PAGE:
Stockholm June 1993.


Material deterioration at different process conditions in waste deposits - Prestudy.


Erik Levlin

Water Resources Engineering

Royal Institute of Technology


Final report 1992/93 to:

Avfallsforskningsrĺdet AFR

Materialnedbrytning vid olika processbetingelser i en avfallsdeponi.

Omrĺde 4 Miljöanpassad deponeringsteknik, Diarienr. 314, dossienr. 230.


1. Background.


The purpose of this project is to get a better understanding of the reaction mechanisms and the interaction between the deterioration by corrosion of metallic scrap and the deterioration of organic wastes. A waste deposit will be supplied with a mixture of easily decomposed organic material, metal scrap, plastics and other solid wastes. Deterioration of metallic scrap in a waste deposit plays an important role for determining the leaching of metal ions from a waste deposit.


The deterioration of metallic scrap is controlled by corrosion processes, which depend on the process conditions in the waste deposit. The process conditions such as pH and redox potential are a result of the deterioration of organic materials in the waste. To understand the mechanisms for deterioration of metallic scrap, both the deterioration of metallic and organic material and the interaction between them must be studied.


There are both differences and similarities between the conditions in soil and the conditions in a waste deposit. However, the experience achieved by studies of corrosion in soil (Levlin 1992) can be useful for studying deterioration by corrosion of metal scrap in a waste deposit. A waste deposit can be regarded as a well drained soil, however, with a very high content of organic matter. Well drained soils often have a small content of organic matter due to fast bacterial deterioration.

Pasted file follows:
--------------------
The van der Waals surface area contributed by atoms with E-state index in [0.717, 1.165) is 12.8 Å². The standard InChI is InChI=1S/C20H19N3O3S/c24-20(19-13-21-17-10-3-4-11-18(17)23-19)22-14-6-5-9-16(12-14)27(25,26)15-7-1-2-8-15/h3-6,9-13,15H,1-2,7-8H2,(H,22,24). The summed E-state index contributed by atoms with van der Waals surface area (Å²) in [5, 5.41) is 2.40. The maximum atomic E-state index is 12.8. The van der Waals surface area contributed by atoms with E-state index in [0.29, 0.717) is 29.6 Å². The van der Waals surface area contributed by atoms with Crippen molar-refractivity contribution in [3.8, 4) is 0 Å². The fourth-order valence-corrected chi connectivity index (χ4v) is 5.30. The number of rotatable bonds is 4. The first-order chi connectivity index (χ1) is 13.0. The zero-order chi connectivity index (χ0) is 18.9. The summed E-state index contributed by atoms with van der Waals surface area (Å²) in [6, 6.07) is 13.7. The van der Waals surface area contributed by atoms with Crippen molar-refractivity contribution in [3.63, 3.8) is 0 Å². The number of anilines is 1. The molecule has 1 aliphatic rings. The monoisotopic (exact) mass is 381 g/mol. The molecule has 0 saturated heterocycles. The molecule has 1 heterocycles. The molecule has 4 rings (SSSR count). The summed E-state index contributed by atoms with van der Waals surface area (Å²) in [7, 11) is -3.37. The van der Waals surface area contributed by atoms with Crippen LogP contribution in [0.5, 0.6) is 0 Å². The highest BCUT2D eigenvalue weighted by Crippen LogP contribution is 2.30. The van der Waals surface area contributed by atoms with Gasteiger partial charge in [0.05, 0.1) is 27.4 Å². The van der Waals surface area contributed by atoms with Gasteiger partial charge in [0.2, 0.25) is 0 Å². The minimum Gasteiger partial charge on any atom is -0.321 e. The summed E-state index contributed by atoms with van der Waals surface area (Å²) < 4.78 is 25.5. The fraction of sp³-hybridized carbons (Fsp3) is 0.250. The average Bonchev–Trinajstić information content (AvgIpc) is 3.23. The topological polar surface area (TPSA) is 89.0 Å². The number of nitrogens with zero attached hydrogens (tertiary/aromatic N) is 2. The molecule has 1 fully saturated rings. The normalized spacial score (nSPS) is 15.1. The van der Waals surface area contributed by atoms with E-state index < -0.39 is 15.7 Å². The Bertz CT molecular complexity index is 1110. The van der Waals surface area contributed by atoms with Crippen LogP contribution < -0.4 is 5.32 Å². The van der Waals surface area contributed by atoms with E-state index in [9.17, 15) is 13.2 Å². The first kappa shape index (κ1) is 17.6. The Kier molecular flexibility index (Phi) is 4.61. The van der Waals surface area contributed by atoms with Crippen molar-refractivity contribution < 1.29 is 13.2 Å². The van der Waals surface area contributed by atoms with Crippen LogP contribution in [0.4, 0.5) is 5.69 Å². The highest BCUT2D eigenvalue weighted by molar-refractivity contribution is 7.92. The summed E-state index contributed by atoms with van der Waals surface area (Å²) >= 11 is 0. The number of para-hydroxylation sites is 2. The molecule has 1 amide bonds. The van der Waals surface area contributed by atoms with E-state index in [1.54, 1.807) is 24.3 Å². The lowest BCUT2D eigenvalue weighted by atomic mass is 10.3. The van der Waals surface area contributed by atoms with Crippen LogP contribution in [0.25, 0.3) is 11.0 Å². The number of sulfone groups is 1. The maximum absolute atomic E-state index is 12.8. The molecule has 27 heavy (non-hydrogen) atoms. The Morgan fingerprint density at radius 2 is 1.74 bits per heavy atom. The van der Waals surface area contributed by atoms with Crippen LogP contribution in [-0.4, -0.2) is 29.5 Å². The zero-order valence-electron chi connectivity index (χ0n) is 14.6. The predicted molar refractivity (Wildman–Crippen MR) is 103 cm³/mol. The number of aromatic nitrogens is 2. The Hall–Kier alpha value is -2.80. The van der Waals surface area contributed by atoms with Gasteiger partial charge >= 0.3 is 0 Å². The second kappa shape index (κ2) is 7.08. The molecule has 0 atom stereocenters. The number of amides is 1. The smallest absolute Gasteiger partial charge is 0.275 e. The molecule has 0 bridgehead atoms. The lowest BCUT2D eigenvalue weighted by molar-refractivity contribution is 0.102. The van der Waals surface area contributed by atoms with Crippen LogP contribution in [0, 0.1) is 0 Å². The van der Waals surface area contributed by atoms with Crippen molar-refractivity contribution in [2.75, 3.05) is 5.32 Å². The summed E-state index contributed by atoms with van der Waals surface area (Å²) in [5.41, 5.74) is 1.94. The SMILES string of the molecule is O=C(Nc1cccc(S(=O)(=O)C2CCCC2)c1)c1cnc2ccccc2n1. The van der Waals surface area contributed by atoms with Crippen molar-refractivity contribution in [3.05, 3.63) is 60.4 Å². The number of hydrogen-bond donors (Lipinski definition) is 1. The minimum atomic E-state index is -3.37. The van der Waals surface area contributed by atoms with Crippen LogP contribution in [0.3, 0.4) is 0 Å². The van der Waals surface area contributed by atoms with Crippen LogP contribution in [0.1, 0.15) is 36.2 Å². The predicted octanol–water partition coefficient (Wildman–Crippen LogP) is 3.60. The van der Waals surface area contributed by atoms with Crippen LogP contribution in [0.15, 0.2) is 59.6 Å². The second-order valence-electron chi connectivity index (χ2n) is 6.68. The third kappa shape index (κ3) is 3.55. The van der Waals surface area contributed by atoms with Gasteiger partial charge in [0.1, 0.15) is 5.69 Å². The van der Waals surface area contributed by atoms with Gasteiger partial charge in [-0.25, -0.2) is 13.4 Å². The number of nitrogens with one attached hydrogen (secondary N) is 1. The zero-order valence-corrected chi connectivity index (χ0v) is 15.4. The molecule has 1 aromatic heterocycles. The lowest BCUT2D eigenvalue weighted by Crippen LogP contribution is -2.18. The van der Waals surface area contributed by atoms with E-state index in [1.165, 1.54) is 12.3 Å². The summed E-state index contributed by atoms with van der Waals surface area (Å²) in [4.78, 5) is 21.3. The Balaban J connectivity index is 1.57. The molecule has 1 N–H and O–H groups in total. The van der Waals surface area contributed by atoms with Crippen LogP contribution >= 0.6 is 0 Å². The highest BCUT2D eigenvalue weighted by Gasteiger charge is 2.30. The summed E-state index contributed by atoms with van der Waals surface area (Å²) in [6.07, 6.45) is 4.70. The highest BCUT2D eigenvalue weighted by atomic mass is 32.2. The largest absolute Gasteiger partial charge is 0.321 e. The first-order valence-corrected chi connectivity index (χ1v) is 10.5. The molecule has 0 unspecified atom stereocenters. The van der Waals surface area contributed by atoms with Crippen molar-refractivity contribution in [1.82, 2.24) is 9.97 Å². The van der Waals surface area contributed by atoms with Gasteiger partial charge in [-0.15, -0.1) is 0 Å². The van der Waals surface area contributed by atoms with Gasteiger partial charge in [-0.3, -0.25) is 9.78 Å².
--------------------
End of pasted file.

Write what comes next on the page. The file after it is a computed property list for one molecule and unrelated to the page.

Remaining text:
2. Process conditions in a waste deposit.


The process conditions in a waste deposit produced by bacterial degradation of organic waste goes through different phases. According to Ehrig (1983), Förstner (1988) and Calmano (1989) there are three phases; first an aerobic, followed by an acid anaerobic and last a methane producing phase. Since freshly landfilled waste contains a considerable amount of air, the first phase of the degradation is aerobic. During the aerobic phase the organic material is decomposed by bacteria, under production of carbon dioxide. Under aerobic conditions high temperatures of 80° to 90° can be measured. The length of the aerobic phase depends on the compaction of the landfill. When the oxygen is consumed the anaerobic degradation takes place. The oxygen penetration is very low in high density landfill and therefore the anaerobic processes dominate. During the acid anaerobic phase fatty acids and carbon dioxide is produced. The degradation of material can in both aerobic and anaerobic degradation, be divided into two phases, a first phase with decreasing pH-value and a second phase with increasing pH-value. Due to the production of organic acids the pH-level decreases during the first phase. In the second phase the pH-value increases again, when the organic acids are further depredated. In the following methane producing phase these acids are converted to methane and carbon dioxide.


Table 1 by Christensen and Kjeldsen (1998) shows the four major bacterial groups involved in anaerobic waste degradation during anaerobic conditions including the reactants and products of the bacterial processes. Figure 1 shows a sketch of the degradation process. During the fermentative and acetogenic processes hydrogen and organic acids are produced by the bacteria. These products are consumed by the methanogenic and the sulphate reducing bacterias. The rate depending process is the hydrolysis, which dissolves the organic matter. Figure 2 shows the variations with time for gas and leachate composition.



Table 1. Examples of important reactions for four groups of bacteria involved in anaerobic
waste degradation (Christensen and Kjeldsen 1998).

Reactants converted to products

Fermentative processes
C6H12O6 + 2H2O

2CH3COOH + H2 + 2CO2
CH3C2H4COOH+ 2H2 + 2CO2
2CH3CH2OH + 2CO2

Acetogenic processes

CH3COOH + CO2 + 3H2
2CH3COOH + 2H2

Methanogenic processes
4H2 + CO2
CH3OH + H2

CH4 + 2H2O
CH4 + CO2
CH4 + 2H2O
CH4 + H2O

Sulphate reducing processes
4H2 + SO42− + H+